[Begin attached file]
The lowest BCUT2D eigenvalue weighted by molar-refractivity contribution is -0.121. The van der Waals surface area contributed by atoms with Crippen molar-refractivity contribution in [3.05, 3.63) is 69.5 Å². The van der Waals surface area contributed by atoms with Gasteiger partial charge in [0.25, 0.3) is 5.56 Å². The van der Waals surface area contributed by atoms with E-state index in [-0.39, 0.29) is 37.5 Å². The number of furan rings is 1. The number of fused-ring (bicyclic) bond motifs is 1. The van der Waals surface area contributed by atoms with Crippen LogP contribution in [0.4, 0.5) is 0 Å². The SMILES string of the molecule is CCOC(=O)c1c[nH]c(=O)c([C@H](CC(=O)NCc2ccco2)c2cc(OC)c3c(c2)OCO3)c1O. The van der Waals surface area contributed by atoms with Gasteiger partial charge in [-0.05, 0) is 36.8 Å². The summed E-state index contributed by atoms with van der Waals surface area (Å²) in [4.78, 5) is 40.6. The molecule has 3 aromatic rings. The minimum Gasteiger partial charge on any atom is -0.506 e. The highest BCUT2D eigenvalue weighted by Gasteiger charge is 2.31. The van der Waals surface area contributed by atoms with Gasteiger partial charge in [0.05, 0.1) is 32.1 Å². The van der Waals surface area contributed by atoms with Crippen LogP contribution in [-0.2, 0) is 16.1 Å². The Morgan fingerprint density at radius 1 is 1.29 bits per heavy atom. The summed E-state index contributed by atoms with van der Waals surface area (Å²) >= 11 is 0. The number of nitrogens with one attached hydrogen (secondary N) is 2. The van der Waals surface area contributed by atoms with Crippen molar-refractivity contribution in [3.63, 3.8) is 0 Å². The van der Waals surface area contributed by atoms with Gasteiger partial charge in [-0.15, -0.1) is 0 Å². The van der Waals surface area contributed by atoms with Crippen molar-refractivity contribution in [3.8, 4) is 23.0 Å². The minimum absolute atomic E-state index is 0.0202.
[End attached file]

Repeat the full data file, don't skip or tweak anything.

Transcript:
The lowest BCUT2D eigenvalue weighted by molar-refractivity contribution is -0.121. The van der Waals surface area contributed by atoms with Crippen molar-refractivity contribution in [3.05, 3.63) is 69.5 Å². The van der Waals surface area contributed by atoms with Gasteiger partial charge in [0.25, 0.3) is 5.56 Å². The van der Waals surface area contributed by atoms with E-state index in [-0.39, 0.29) is 37.5 Å². The number of furan rings is 1. The number of fused-ring (bicyclic) bond motifs is 1. The van der Waals surface area contributed by atoms with Crippen LogP contribution in [0.4, 0.5) is 0 Å². The SMILES string of the molecule is CCOC(=O)c1c[nH]c(=O)c([C@H](CC(=O)NCc2ccco2)c2cc(OC)c3c(c2)OCO3)c1O. The van der Waals surface area contributed by atoms with Gasteiger partial charge in [-0.05, 0) is 36.8 Å². The summed E-state index contributed by atoms with van der Waals surface area (Å²) in [4.78, 5) is 40.6. The molecule has 3 aromatic rings. The minimum Gasteiger partial charge on any atom is -0.506 e. The highest BCUT2D eigenvalue weighted by Gasteiger charge is 2.31. The van der Waals surface area contributed by atoms with Gasteiger partial charge in [0.05, 0.1) is 32.1 Å². The van der Waals surface area contributed by atoms with Crippen LogP contribution in [-0.2, 0) is 16.1 Å². The Morgan fingerprint density at radius 1 is 1.29 bits per heavy atom. The summed E-state index contributed by atoms with van der Waals surface area (Å²) >= 11 is 0. The number of nitrogens with one attached hydrogen (secondary N) is 2. The van der Waals surface area contributed by atoms with Crippen molar-refractivity contribution in [3.63, 3.8) is 0 Å². The van der Waals surface area contributed by atoms with Gasteiger partial charge in [-0.15, -0.1) is 0 Å². The van der Waals surface area contributed by atoms with Crippen molar-refractivity contribution in [3.8, 4) is 23.0 Å². The minimum absolute atomic E-state index is 0.0202.